“I will keep fighting alongside many of you to make the Dream Act the law of the land,” Obama told a crowd of several thousand graduates and their relatives at the James L. Knight International Center to loud applause. He added, “We should all be able to agree that it makes no sense to expel talented young people from our country.”
Opposed by most Republicans as rewarding illegal behavior by the parents of the students, the Dream Act fell to defeat in the Senate in December. Obama did not make a broader immigration bill a major priority of his first two years in office, instead focusing on health care and economic legislation.
Now, he faces a Republican-controlled House largely opposed to both ideas and some Hispanic activists disappointed that more progress has not been made — particularly after two-thirds of Latinos backed Obama’s 2008 campaign.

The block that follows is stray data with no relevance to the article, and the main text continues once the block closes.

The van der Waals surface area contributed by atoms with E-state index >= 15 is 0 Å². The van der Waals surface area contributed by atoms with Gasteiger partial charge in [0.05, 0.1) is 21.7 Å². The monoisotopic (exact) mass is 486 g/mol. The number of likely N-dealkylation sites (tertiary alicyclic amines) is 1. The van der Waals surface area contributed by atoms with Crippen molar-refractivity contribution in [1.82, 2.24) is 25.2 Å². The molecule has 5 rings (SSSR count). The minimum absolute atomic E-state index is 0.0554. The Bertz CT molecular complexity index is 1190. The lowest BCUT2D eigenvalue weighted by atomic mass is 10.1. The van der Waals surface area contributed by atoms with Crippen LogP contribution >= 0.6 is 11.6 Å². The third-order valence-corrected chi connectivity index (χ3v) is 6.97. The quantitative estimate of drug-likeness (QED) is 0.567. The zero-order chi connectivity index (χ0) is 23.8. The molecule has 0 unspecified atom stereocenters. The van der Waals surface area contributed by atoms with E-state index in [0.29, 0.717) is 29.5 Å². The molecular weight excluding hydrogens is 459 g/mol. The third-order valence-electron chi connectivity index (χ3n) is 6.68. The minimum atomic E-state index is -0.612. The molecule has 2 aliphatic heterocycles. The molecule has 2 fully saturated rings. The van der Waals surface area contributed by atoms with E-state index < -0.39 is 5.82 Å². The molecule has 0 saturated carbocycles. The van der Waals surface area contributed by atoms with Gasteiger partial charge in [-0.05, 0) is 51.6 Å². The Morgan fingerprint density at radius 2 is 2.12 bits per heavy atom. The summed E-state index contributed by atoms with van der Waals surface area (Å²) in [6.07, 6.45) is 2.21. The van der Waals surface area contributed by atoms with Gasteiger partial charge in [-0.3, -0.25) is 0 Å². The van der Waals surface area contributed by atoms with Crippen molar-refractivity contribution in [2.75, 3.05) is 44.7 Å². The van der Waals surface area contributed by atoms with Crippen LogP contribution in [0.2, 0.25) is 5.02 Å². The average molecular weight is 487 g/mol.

“I think there is a sense of ‘Man, you promised us, you had the majority in the House and the Senate, and you spent so much political capital on other issues when you promised us and we came through for you.’ I think the president is probably aware of that,” said Jose Diaz-Balart, who hosts a news program on the Telemundo network. He and some other influential Hispanic media figures met with Obama on Thursday, a day before his trip to Miami.
The speech completed a long day for the president, who spent Friday morning assessing damage from tornadoes in Alabama, then headed to Cape Canaveral intending to see the launch of the shuttle Endeavour. The launch was delayed because of a mechanical problem.
Obama’s appeal on immigration showed the persistent challenge of uniting the country on the issue. Four years ago, President George W. Bush spoke at the commencement for Miami-Dade. He called for “comprehensive immigration reform that will allow us to secure our borders and enforce our laws once and for all, that will keep us competitive in a global economy, and that will resolve the status of those who are already here, without amnesty, and without animosity.”
Obama favors an approach very similar to Bush, who also faced strong opposition from Republicans and some Democrats in Congress on the issue.